Barrot warns US airlines they must be ‘greener’ to fly to EU
Jacques Barrot has told the USA that the EU could restrict the right of American airlines to fly to Europe if the US does not pay for the carbon dioxide emissions they cause.
[mailchimp_signup][/mailchimp_signup]In an interview with a British newspaper The Guardian, the EU’s transport commissioner said he would make the environment a priority in the second round of ‘open skies’ negotiations, which begin next month, following the end of limits on flights between Europe and America at the end of last month.
In a move welcomed by environmental NGOs, Barrot said negotiations on the second phase would include a demand that US airlines join the EU’s Emissions Trading Scheme (ETS) or an equivalent scheme in the USA. ‘It is always possible to imagine reducing the number of flights or suspending certain rights,’ he was quoted as saying.
He added that requests by Washington for data on passengers flying through EU airspace were ‘excessive’, and that aviation security measures across the Atlantic are becoming too strict.
The Bush administration is currently refusing to let American airlines join a carbon trading scheme, but Barrot said he was hopeful that the negotiating climate would change when President Bush and his vice-president Dick Cheney leave office in January.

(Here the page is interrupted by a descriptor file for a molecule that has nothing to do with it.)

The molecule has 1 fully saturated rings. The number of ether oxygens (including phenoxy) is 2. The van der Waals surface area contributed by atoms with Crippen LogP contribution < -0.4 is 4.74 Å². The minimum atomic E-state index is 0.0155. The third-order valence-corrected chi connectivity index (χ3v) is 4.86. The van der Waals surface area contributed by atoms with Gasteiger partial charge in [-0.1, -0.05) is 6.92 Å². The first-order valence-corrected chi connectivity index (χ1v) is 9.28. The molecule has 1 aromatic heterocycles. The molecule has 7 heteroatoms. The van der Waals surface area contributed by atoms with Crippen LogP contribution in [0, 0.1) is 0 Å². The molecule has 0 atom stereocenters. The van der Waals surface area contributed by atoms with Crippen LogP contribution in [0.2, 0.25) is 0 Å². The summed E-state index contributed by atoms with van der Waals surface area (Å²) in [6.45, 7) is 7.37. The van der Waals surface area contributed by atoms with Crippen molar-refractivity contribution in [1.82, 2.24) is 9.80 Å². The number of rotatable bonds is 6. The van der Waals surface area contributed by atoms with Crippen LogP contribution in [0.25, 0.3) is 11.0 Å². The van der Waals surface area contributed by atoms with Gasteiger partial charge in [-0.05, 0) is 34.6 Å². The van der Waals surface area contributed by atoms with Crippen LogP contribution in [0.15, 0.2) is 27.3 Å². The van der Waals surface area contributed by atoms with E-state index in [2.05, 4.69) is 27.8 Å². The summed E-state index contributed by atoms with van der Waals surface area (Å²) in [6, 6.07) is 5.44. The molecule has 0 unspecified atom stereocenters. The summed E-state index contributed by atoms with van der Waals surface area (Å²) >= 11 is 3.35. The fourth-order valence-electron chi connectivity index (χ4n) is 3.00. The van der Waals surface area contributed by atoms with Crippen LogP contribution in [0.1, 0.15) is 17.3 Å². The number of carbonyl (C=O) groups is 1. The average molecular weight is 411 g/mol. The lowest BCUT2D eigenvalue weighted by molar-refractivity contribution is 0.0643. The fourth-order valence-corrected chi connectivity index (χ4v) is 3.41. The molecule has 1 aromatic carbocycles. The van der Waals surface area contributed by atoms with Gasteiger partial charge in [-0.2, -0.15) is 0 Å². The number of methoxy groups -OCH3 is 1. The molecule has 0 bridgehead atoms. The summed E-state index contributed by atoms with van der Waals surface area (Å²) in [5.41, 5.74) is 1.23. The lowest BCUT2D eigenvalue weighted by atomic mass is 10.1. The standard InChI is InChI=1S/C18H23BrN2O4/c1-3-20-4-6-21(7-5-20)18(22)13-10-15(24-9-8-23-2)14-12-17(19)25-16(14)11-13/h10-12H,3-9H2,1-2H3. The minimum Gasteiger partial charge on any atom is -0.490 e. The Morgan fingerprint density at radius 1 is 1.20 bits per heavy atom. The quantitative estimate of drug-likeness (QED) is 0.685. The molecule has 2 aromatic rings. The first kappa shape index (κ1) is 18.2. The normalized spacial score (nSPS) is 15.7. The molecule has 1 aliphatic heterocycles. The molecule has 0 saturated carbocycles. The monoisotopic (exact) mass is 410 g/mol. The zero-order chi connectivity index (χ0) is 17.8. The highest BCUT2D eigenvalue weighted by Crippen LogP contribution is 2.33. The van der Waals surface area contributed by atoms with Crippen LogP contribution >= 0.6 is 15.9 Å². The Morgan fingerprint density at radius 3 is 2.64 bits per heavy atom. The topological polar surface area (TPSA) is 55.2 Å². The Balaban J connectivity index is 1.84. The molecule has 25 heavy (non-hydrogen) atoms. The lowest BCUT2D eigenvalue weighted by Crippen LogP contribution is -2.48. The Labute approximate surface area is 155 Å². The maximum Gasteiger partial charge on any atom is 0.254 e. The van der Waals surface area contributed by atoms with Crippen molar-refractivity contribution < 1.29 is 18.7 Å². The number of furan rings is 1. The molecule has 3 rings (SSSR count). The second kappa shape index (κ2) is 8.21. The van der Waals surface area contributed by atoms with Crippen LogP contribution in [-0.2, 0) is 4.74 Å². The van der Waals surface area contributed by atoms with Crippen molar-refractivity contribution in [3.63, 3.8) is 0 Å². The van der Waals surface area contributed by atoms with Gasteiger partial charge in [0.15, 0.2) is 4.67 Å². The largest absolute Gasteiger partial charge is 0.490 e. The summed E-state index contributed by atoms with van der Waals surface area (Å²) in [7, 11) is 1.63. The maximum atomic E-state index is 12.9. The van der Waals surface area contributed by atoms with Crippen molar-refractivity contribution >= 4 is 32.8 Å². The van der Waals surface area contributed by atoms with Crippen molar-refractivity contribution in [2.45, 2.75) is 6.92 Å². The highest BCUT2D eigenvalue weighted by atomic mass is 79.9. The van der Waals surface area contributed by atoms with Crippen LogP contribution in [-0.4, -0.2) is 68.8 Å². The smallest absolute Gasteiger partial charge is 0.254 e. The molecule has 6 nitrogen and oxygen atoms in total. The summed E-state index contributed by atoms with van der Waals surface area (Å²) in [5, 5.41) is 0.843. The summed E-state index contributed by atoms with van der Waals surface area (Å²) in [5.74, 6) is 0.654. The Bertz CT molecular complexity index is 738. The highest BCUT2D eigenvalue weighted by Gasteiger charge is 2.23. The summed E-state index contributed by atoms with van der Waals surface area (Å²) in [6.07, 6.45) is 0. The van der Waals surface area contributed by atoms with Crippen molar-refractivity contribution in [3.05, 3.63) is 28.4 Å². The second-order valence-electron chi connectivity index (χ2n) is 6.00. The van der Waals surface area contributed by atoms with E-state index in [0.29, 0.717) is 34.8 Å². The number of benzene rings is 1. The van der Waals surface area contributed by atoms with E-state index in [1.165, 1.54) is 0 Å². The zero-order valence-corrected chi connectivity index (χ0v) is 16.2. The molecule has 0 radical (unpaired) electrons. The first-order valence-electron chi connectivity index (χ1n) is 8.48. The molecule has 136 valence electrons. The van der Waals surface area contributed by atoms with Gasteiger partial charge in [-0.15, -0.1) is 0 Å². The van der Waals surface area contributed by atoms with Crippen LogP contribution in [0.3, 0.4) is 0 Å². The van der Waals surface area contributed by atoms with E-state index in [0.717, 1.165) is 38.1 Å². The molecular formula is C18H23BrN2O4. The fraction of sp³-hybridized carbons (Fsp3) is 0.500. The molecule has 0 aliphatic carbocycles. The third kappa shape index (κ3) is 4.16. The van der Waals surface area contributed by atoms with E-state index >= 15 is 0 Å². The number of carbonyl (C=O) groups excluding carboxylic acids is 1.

‘The ideal would be go get the US to join a common emissions trading scheme,’ he added, ‘or at least to accept American airlines joining the system for flights into Europe.’
• A report for WWF says power companies in five EU member states could make huge ‘windfall profits’ from selling emissions credits they have been given free under the ETS. The five countries analysed (D/E/GB/I/PL) could see power companies making up to €71 billion over four years from free credits. The findings will increase pressure for airlines to have to buy a larger percentage of credits when aviation enters the ETS than the Commission currently envisages.